As the verse switches into the second section. Staples switches his demeanor and describes, “As a kid, all I wanted was a hundred grand, Uncle counting money while my daddy cutting grams. Made me promise that this shit would never touch my hands, and it never did.” The way that Staples is so detailed and graphic with his narration, it creates an emotional attachment to his story.
Even off the bombastic piece “Shots” that is one of the strongest tracks off the record, Staples is still a real threat even behind a microphone. The opening description of “Niggas die off of Poppy Street, bet my mama vouch. They drive by, we don’t run inside, bitch we shoot it out.” The first verse that follows is vital to his delivery and takes the ugliness of a street war to the headlines.
He begins, “On my grind Benz color of the crimes I’ve been committing, I’ve been fighting all my life and I ain’t stopping till it’s finished. Rapid firepower sound just like a helicopter engine, Hell ain’t threatening to niggas who ain’t never had religion.” While the subject matter is something that most listeners will never see or be able to relate to, the storytelling and way that Staples used the production from No I.D. here gives grenades to the speakers.
Before big fish came to swim or the Norf Norf was something that people were able to visit sonically, Staples was a different kind of poet. Shyne Coldchain Vol. 2 is one of the projects that has raw animosity but also the refined ability to take the listener right to 3230 Poppy St.
Listen/Watch Here – Youtube
Director: Philippa Price
Produced By: MAAVVEN
Producer: Coleen Haynes
DP: Jordan Black
Choreographer: Nina Mcneely
Art Director: Bastien Mcbride
Stylist: Aquiles Carmona
Hair: Gilbert Soliz
Nails: Krista Jones
Editor: Nina Mcneely
Colorist: Beau Leon + Framestore
FX: Skulley Effects
Listen/Watch Here – Youtube
Produced By: Cliiifford + Mathias Tyner
Directed + Edited By: JMP @ualreadyknowJMP
Creative Directed By: Lil Sabotage
Produced By: Matt Zolly
Production Manager: Sho Shrock
DP By: Russ Fraser + James Pereira
1st AC: Sergey Nikitenko
2nd AC: Bobby Pavlovsky
Additional Camera Operator: James Pereira
VFX + Animation By: The Kroot
Post Creative Produced By: Tomash K.
VFX Production Company: dreambear
AD: Amanjah Anthony
Color: Josh Bohoskey
SFX: Christian Stropko
Make Up By: Devin Bianchini
Stylist: Alabama Blonde
Gaffer: Tristan Moffatt
Best Boy Electric: Connor Soules
Key Grip: Matt Planer
Best Boy Grip: Andrew Small
Balloon Technician: Erik Arendt
Production Assistant: Asher Gardner
Production Assistant: Michael Nicholas
Set Medic: C.S. King
Covid-19 Compliance Officer: Delvin Williams
PA/Driver: Jozs Kardos
Casting By: espirit casting
Production Company: Snow Beach LLC
Video Commissioner: Shannon Leskowitz
ReVolt: Larry Ejchorszt
CryoShock: Tokyo’s Revenge
Atomic Ash: Coco Blake
Outta Site: Joel Ezra
Flexie: Meghan Lalor
Accelero: David Dukellis
Ruby Eyes: Star Abelar
Referee: Stageman Dan Gregory
Angel Olsen is an artist that no matter the record can have a distinct undertone that both absorbs the blow of loneliness, but also creates a deeper layer of isolation. On her latest 11 track record, Whole New Mess is less about falling apart, but instead about sculpting the shattered pieces to construct again.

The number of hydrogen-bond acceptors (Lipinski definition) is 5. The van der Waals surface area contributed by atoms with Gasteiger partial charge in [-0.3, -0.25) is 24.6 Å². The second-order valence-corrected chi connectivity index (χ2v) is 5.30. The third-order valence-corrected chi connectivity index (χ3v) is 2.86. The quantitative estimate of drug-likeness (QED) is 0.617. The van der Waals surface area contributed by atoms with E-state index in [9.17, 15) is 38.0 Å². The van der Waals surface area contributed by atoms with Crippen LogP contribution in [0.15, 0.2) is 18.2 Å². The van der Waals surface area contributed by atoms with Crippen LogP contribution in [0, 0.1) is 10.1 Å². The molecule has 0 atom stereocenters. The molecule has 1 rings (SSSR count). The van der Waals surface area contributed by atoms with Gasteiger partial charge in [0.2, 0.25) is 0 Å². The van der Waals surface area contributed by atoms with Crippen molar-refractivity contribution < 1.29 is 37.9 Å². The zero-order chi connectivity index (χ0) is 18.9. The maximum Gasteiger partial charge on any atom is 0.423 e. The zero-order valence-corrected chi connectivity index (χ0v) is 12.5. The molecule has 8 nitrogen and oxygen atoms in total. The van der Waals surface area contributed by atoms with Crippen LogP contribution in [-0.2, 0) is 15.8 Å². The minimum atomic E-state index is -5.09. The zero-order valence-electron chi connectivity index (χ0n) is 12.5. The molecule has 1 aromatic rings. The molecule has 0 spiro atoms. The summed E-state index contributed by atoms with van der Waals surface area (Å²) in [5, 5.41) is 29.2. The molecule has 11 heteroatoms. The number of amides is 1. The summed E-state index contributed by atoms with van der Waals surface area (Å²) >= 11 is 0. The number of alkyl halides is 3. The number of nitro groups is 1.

Opening with the self-titled track, “Whole New Mess” is a loose instrumental of just reverb and strings. The steel tendrils that snap next to the frankly ethereal vocals from Olsen gives this stage to sonic demise. She describes painfully, “I stretch my bones out on the floor… getting back on track, getting back on track when it all fades to black.” Her voice is the most valuable instrument throughout her releases and Whole New Mess is no different. The storytelling and subtle narration are less muted but more just present. It does not command the listener or audience in any way, never being an overbearing force of nature.
Olsen continues through each track seemingly lost and as she reaches “(New Love) Cassette,” her guitar becomes more focused on forming build-ups and crafting a pinpoint focus to her vocals. Using only two channels for sound is how Olsen can capture the attention and be more illustrative even just through stinted moans or groans in place of lyrics. “(New Love) Cassette” through the entire track is a swell that never breaks over, instead the tension of the piece carries to raise higher and higher until, by the end of the perfectly cut three minute track time, Olsen is once again connected to an unquenchable silence.
It could be harsh to say, but Olsen does her absolute best when she is at her most sunken sounding. The use of her vocals that always has this jagged tenderness is a knife wrapped in ribbon. Her delivery is incredibly high-pitched and soothing, but the emotional distress behind the articulation acts closer to death than anything. She is a songbird with no key to the cage it sits in; there is a beauty to her sound but also a tragedy that never seems to falter.
Even on some of the final pieces like “Chance (Forever Love)” or “Impasse (Workin’ For The Name)” have a depressed delivery and little sunshine or hope packed inside. This lack of sun leads to grey aftermath from a heavy storm. The close-up shots of rain that drip off of rust and metallic overcoats relates to Olsen as the reverb and effects drown out her sound to become the focal point. Especially on “Impasse (Workin’ For The Name),” she is nearly silent at the opening but then peels back this iron plating to be fully emersed in a musical destruction.
Fading to black and eventually succumbing to that foreboding silence, Olsen on Whole New Mess is as engaging as always. The continuation of pain and more specifically just the sound of existing is more present as the knife twists deeper and turns to draw new blood from the stone delivery.